Let’s Serge a Hem

This is what a serged hem looks like up close:

a serged edge, 306

Maybe you have a dress, skirt, shirt or even a scarf that really needs this type of hem.

You can duplicate this look with your serger (and I’ll give some pointers for how to do this on your sewing machine at the end of this post).

This is a dress that belongs to a 16 year old customer:

orange and teal dress for serged hem, 305

Her mom tried to duplicate the hem with her new sewing machine, but found that none of the stitches that come with the machine were close to what she wanted.

Here’s two of the stitches she tried. Both stitches are on the top row of stitching and they come from the embroidery selection on her machine. The stitching on the edge of the fabric was what came with the dress and that’s what she was trying to duplicate.

2 stitches that a mom tried instead of a serged hem, 308

She knew I had a serger and asked if I would hem it with that.

It’s an easy process.

First look at the manual that came with your serger. Since my serger is about 9 years old, I don’t have the up to date abilities that yours probably has.

On mine, I take out the left needle, which leaves only the right needle for this process. Your serger should be able to do this stitch.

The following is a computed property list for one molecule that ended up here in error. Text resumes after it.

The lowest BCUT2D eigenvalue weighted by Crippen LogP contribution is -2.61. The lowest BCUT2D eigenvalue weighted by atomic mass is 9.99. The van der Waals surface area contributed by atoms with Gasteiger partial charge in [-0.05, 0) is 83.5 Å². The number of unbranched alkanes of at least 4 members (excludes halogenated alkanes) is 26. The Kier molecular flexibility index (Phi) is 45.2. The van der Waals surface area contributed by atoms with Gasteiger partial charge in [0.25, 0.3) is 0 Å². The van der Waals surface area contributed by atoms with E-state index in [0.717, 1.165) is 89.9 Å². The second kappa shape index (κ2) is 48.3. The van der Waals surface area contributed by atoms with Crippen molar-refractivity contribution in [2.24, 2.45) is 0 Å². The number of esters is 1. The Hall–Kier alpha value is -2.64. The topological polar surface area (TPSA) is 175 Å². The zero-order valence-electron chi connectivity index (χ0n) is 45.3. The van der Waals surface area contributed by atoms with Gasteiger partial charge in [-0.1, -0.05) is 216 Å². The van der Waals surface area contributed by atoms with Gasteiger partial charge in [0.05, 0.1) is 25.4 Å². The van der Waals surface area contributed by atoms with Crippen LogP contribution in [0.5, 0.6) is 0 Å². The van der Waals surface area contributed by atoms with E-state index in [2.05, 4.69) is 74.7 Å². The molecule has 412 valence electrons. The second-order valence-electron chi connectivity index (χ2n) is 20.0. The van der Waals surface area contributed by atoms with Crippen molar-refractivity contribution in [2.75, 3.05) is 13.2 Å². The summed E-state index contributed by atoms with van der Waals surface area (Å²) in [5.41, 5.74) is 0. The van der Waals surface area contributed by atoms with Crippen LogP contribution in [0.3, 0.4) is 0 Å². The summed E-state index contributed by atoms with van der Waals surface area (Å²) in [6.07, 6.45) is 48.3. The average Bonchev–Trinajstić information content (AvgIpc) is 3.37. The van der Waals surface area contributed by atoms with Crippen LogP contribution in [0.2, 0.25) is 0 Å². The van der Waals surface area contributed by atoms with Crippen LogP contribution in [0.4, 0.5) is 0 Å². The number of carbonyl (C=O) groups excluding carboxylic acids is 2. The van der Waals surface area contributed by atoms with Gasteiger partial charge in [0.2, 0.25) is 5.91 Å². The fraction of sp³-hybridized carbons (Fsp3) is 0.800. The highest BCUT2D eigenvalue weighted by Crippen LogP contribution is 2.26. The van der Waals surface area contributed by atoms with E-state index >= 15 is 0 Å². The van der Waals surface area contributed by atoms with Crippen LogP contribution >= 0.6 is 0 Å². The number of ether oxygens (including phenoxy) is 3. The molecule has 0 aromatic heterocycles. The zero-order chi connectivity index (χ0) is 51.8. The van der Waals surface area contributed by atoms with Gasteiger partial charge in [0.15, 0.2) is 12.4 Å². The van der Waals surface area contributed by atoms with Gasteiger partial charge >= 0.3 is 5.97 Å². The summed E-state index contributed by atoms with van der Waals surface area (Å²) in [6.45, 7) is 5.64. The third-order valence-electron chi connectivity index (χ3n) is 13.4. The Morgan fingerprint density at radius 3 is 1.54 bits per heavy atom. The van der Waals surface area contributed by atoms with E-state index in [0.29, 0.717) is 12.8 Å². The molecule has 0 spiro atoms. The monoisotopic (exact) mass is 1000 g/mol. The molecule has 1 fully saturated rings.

Since I only need one needle and two loopers, that means I only need three spools of thread.

My customer provided one of the spools. I had one other that matched really well. But that meant I only had two spools and I needed three.

Tip: Because I didn’t have 3 spools of thread and I didn’t have time to run to the store,  I wound some thread onto an empty bobbin!

(You can do that same thing if you need to use a double needle a project as well. Saves lots of time!)

thread that matches dress to serge hem, 309

By the way, I don’t own every color ever made in serger thread. Partly because it would be expensive to do so and partly because there are some colors I would only use once and that would be a waste. But, I do have alot of regular thread and even if I have to use three that don’t match, they will look just great if they are “close enough” in color.

So, even though you hear it is a “no no” to use regular thread when serging, I do.